US Federal Reserve Chair Jerome Powell has said the US economy is making "sustained improvement" from the impact of the coronavirus pandemic but that the health crisis will continue to pose risks to the economy.
Powell also said inflation has increased notably in recent months, adding that the Federal Reserve thinks the current spike will soon fade away.
Powell did not say much on monetary policy, keeping it ambiguous if the central bank would withdraw the stimulus support for the economy in the near future.
Bet on Vaccination
"Progress on vaccinations has limited the spread of Covid-19 and will likely continue to reduce the effects of the public health crisis on the economy," Powell said in prepared remarks ahead of the meeting of the House Select Subcommittee on the Coronavirus Crisis.
"However, the pace of vaccinations has slowed and new strains of the virus remain a risk. Continued progress on vaccinations will support a return to more normal economic conditions," Powell added, according to IANS.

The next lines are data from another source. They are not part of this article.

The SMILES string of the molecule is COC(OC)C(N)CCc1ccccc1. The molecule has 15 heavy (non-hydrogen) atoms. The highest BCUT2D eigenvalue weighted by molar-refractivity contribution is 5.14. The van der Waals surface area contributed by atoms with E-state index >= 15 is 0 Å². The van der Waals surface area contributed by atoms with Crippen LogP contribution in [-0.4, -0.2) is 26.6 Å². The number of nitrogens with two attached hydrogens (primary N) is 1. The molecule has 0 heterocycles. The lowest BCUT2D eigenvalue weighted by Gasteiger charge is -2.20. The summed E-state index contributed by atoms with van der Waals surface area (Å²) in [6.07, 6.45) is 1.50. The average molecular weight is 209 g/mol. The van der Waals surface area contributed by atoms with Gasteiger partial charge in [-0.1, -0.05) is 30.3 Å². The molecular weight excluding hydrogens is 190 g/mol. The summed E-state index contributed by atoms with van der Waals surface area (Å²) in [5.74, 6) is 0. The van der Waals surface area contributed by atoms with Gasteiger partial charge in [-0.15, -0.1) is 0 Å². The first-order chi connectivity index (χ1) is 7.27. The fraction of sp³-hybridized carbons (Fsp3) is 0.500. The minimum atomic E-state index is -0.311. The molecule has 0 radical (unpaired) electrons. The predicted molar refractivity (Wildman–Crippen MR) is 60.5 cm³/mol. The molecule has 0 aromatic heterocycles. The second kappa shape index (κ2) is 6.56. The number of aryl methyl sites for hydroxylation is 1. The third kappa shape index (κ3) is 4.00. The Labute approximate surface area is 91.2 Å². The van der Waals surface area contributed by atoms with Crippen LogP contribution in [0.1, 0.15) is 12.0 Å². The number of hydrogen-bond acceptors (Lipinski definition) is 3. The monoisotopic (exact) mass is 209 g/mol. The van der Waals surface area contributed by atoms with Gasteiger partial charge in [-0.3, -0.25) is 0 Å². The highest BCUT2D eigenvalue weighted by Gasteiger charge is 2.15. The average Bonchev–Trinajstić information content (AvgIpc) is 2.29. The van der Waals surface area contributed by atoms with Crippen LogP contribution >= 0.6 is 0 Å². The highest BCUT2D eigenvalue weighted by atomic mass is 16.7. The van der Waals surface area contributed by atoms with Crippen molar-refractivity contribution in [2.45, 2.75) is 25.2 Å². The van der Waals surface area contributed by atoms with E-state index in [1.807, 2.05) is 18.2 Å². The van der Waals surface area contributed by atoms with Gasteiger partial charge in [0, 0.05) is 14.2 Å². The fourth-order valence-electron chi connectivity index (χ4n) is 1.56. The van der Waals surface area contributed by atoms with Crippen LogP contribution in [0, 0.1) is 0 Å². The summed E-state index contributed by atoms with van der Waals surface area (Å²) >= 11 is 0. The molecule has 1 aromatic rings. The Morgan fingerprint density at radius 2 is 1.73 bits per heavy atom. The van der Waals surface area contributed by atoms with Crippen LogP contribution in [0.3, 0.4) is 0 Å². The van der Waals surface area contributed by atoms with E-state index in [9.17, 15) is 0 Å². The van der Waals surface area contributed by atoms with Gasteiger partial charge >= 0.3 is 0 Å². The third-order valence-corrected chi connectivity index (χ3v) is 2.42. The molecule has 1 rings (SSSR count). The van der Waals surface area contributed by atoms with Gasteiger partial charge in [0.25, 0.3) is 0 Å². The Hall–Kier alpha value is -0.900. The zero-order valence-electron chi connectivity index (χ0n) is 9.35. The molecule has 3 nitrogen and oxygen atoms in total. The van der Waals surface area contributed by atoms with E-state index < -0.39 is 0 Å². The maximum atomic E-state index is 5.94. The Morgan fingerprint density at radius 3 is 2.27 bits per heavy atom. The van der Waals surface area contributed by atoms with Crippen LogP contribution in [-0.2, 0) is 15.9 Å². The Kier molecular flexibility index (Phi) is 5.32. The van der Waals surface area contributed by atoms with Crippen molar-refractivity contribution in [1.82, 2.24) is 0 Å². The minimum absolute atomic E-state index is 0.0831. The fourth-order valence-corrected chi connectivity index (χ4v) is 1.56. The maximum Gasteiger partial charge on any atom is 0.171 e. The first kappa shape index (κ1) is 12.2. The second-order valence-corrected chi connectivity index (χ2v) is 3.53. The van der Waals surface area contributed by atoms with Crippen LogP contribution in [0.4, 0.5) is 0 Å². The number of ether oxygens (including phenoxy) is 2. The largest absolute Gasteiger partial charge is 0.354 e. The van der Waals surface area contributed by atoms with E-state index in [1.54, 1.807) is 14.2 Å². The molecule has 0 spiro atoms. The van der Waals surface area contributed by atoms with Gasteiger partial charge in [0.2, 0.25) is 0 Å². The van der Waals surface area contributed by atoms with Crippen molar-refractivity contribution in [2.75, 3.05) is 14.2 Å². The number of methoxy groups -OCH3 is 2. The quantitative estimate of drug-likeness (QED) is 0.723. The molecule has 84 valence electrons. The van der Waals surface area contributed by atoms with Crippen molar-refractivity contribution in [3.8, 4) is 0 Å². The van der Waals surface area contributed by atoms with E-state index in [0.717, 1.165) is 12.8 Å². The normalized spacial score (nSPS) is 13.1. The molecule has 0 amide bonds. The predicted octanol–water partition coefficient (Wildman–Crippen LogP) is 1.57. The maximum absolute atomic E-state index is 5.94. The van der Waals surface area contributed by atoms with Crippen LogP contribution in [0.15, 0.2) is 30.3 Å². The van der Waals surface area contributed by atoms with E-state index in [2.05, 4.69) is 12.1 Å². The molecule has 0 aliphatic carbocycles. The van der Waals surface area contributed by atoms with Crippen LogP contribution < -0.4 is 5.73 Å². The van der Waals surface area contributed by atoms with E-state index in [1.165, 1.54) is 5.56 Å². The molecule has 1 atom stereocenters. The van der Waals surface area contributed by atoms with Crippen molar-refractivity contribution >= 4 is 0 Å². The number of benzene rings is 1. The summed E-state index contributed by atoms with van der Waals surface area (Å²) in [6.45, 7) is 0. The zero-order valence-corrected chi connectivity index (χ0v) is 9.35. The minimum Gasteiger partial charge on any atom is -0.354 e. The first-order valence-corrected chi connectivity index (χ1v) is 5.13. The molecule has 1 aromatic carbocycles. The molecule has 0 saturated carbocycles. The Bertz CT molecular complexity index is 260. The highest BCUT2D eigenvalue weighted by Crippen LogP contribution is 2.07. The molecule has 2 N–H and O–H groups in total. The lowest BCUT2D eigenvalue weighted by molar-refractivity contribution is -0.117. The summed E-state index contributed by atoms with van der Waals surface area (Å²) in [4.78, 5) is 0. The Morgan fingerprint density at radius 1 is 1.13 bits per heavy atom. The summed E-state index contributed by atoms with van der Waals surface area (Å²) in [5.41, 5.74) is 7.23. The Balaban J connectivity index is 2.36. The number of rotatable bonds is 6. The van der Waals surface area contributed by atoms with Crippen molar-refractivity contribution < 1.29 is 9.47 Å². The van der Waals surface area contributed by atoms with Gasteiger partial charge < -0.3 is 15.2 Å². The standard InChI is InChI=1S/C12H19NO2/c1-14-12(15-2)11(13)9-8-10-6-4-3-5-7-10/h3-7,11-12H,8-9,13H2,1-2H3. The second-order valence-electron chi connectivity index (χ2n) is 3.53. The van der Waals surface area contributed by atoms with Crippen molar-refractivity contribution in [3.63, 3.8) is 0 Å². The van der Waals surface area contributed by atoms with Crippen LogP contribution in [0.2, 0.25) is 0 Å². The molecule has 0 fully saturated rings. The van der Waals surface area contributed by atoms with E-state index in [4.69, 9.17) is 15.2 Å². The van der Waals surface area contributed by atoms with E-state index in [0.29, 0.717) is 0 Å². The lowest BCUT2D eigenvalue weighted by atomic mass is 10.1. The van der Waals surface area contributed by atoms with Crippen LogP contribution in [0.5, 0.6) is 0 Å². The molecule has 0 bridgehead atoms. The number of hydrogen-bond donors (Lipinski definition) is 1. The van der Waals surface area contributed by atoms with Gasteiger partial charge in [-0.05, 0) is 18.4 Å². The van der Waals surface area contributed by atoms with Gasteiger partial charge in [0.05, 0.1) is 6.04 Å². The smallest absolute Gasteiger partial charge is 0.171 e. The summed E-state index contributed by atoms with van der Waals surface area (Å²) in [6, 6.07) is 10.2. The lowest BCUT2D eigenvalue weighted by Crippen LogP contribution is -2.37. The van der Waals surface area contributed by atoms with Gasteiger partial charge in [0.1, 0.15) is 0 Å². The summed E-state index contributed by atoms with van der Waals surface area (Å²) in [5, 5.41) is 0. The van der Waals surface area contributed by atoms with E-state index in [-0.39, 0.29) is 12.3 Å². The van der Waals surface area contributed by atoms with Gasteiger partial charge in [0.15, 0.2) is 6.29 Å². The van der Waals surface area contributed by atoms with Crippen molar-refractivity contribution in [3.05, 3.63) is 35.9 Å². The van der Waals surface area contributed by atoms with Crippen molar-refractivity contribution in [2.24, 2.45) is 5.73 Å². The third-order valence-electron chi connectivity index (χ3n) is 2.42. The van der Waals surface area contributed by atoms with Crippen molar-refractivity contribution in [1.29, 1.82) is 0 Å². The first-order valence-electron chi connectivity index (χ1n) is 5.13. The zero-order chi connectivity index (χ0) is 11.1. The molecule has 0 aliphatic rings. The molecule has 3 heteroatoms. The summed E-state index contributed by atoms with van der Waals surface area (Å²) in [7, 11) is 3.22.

Inflation and Jobs
Public health experts say the highly contagious Delta variant will pose threat to the US in the next wave of the coronavirus outbreak. The variant is expected to cause an upsurge in infections, and the government's hopes rest on accelerating the vaccination drive.
The fact that inflation has spiked in recent months points to the increased opening up of the economy and more people hitting back the work trail.
"This reflects, in part, the very low readings from early in the pandemic falling out of the calculation; the pass-through of past increases in oil prices to consumer energy prices; the rebound in spending as the economy continues to reopen; and the exacerbating factor of supply bottlenecks," Powell said.
"As these transitory supply effects abate, inflation is expected to drop back toward our longer-run goal," he added.
The Fed chief said the central bank will continue to support the economic recovery. "We at the Fed will do everything we can to support the economy for as long as it takes to complete the recovery," Powell said.